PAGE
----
With TV, radio, film and other forms of mass media will accents and dialects slowly die out or transform until there is just one national/non-regional dialect?

Certainly the trend in many countries is for dialects to die out, particularly countries with a strong centralising tendency in culture and education. Greece and France are very good examples of this. Even in England, what survives is more accents with some variant vocabulary than the full-fledged dialects of two centuries ago.

Countries that have not as longstanding a centralising tradition preserve their dialects better: Germany and Italy are the best examples in Europe, and it is no coincidence that they only became unified countries in the 19th century.

There are centrifugal pressures that preserve linguistic variation: people don’t really *want* to all sound the same. The US for example has a Mid-Western standard, but it also has plenty of emerging vowel shifts hither and thither. (See Are we losing the regional dialects in the U.S.?) But mass media, combined with universal literacy, and population mobility all mean that there is more pressure on people to at least use mutually intelligible variants of the same national language. (The first blow to dialect diversity in Greece was not mass media; the media was in an archaic variant of the language that most people only semi-comprehended. It was universal conscription.)

That means that it’s harder now in a first world country for dialects to drift as far apart as they have done in Germany, and to have significant grammatical differences as well as phonetic and lexical differences. And peoples’ desire to speak differently can be satisfied by a different accent as much as by a different grammar. So the centrifugal pressure on standard languages is less effective now than it used to be.

Why do some languages have translations for cities while others don’t?

Some other factoids from Greek:

* Languages with inflectional morphology will tend to inflect town names, especially town names they care about, as Daniel Lindsäth correctly points out. Ancient Greek tended to do that a lot, though not universally, as you can see in the Geography (Ptolemy): most towns end up looking declinable, though some are left as they are.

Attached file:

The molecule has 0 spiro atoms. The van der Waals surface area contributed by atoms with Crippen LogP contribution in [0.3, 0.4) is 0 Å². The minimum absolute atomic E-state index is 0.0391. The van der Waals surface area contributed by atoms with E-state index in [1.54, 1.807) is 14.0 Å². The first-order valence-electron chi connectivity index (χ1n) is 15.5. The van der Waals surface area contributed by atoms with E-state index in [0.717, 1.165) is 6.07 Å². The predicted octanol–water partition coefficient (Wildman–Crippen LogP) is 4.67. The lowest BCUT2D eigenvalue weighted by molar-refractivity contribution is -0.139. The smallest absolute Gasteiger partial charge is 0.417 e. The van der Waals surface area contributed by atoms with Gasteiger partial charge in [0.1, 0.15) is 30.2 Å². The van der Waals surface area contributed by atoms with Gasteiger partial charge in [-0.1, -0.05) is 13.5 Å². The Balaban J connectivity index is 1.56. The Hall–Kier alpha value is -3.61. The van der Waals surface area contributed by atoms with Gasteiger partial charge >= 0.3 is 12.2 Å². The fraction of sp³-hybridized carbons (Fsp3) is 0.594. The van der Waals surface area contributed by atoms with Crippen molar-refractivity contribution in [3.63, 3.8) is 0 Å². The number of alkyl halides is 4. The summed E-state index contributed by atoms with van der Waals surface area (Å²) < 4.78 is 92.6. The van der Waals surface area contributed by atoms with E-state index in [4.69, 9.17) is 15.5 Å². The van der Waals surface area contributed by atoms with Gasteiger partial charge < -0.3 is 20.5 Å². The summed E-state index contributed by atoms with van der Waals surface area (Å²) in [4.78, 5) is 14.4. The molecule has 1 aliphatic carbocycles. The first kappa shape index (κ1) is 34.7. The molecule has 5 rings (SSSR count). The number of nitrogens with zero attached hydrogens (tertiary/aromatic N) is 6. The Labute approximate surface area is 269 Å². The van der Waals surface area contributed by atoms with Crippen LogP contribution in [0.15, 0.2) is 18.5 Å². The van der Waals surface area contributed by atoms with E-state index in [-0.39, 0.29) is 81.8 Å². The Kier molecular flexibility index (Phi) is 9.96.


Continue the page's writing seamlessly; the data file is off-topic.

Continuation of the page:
* Town names can look different because they get into the language via a second language, which has more prestige or enables more foreign contact. Josh Lim points out the switch from Spanish to English as the donor language in the Philippines. In Early Modern Greek, the gateway to the West was Italian; so London used to be Londra.
* If the pedants start running your language, as happened in Greek (Katharevousa), then the donor language becomes an antiquarian transformation of names, to match the ideology of “we should be speaking Ancient Greek, so were going to make our foreign town names look like they would have in Ancient Greek”. So London stopped being Italian Londra, and started being Londinon, from Latin Londinium. Syracuse stopped being Saraguza (Sicilian Sarausa), and went back to being Syrakousai (reviving the Ancient form).
* If the pedants stop running your language, forms stop being translated. But the countervailing pressure of respecting the source language pronunciation, which is so prominent in English, is not universally felt: I just don’t see any possibility of Pekino (Peking) being displaced by Beidzing.